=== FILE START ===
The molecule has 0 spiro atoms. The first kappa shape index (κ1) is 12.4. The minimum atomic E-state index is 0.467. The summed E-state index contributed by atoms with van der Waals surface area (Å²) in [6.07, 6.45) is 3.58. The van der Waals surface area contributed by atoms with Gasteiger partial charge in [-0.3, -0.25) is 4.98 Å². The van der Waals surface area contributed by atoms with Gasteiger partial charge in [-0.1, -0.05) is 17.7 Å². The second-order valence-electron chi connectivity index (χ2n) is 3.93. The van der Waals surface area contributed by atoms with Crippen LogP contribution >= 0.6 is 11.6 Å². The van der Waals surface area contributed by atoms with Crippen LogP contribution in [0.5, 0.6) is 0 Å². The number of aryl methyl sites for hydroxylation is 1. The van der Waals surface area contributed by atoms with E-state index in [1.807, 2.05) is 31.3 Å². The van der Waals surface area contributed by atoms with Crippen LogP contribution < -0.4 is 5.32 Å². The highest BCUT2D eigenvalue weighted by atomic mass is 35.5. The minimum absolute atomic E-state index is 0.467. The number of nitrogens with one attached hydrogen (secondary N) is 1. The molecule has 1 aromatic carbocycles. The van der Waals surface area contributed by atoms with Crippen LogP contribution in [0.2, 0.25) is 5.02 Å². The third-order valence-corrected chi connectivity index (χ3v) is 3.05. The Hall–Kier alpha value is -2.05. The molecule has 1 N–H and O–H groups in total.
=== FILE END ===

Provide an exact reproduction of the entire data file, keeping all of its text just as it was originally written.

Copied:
The molecule has 0 spiro atoms. The first kappa shape index (κ1) is 12.4. The minimum atomic E-state index is 0.467. The summed E-state index contributed by atoms with van der Waals surface area (Å²) in [6.07, 6.45) is 3.58. The van der Waals surface area contributed by atoms with Gasteiger partial charge in [-0.3, -0.25) is 4.98 Å². The van der Waals surface area contributed by atoms with Gasteiger partial charge in [-0.1, -0.05) is 17.7 Å². The second-order valence-electron chi connectivity index (χ2n) is 3.93. The van der Waals surface area contributed by atoms with Crippen LogP contribution >= 0.6 is 11.6 Å². The van der Waals surface area contributed by atoms with Crippen LogP contribution in [0.5, 0.6) is 0 Å². The number of aryl methyl sites for hydroxylation is 1. The van der Waals surface area contributed by atoms with E-state index in [1.807, 2.05) is 31.3 Å². The van der Waals surface area contributed by atoms with Crippen LogP contribution < -0.4 is 5.32 Å². The highest BCUT2D eigenvalue weighted by atomic mass is 35.5. The minimum absolute atomic E-state index is 0.467. The number of nitrogens with one attached hydrogen (secondary N) is 1. The molecule has 1 aromatic carbocycles. The van der Waals surface area contributed by atoms with Crippen LogP contribution in [0.2, 0.25) is 5.02 Å². The third-order valence-corrected chi connectivity index (χ3v) is 3.05. The Hall–Kier alpha value is -2.05. The molecule has 1 N–H and O–H groups in total.